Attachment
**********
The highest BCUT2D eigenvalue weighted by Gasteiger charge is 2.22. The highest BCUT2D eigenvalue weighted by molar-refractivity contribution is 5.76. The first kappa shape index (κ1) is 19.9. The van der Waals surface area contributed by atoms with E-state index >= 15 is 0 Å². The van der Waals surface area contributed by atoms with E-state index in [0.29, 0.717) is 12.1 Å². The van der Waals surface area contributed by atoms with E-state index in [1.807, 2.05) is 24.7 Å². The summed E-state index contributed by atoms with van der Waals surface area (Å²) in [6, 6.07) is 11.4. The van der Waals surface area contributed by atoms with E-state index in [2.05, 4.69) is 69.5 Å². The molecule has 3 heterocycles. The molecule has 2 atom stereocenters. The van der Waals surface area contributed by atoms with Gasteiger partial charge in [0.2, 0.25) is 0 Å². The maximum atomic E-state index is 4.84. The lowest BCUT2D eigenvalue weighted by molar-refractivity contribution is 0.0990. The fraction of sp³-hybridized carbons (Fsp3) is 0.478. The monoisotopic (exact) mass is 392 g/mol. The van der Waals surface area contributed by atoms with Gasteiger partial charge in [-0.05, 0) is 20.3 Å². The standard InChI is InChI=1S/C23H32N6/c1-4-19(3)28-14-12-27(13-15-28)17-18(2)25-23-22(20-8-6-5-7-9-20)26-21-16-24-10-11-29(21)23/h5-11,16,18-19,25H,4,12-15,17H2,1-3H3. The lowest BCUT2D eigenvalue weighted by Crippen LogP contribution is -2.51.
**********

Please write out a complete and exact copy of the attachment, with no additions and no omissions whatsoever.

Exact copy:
The highest BCUT2D eigenvalue weighted by Gasteiger charge is 2.22. The highest BCUT2D eigenvalue weighted by molar-refractivity contribution is 5.76. The first kappa shape index (κ1) is 19.9. The van der Waals surface area contributed by atoms with E-state index >= 15 is 0 Å². The van der Waals surface area contributed by atoms with E-state index in [0.29, 0.717) is 12.1 Å². The van der Waals surface area contributed by atoms with E-state index in [1.807, 2.05) is 24.7 Å². The summed E-state index contributed by atoms with van der Waals surface area (Å²) in [6, 6.07) is 11.4. The van der Waals surface area contributed by atoms with E-state index in [2.05, 4.69) is 69.5 Å². The molecule has 3 heterocycles. The molecule has 2 atom stereocenters. The van der Waals surface area contributed by atoms with Gasteiger partial charge in [0.2, 0.25) is 0 Å². The maximum atomic E-state index is 4.84. The lowest BCUT2D eigenvalue weighted by molar-refractivity contribution is 0.0990. The fraction of sp³-hybridized carbons (Fsp3) is 0.478. The monoisotopic (exact) mass is 392 g/mol. The van der Waals surface area contributed by atoms with Gasteiger partial charge in [-0.05, 0) is 20.3 Å². The standard InChI is InChI=1S/C23H32N6/c1-4-19(3)28-14-12-27(13-15-28)17-18(2)25-23-22(20-8-6-5-7-9-20)26-21-16-24-10-11-29(21)23/h5-11,16,18-19,25H,4,12-15,17H2,1-3H3. The lowest BCUT2D eigenvalue weighted by Crippen LogP contribution is -2.51.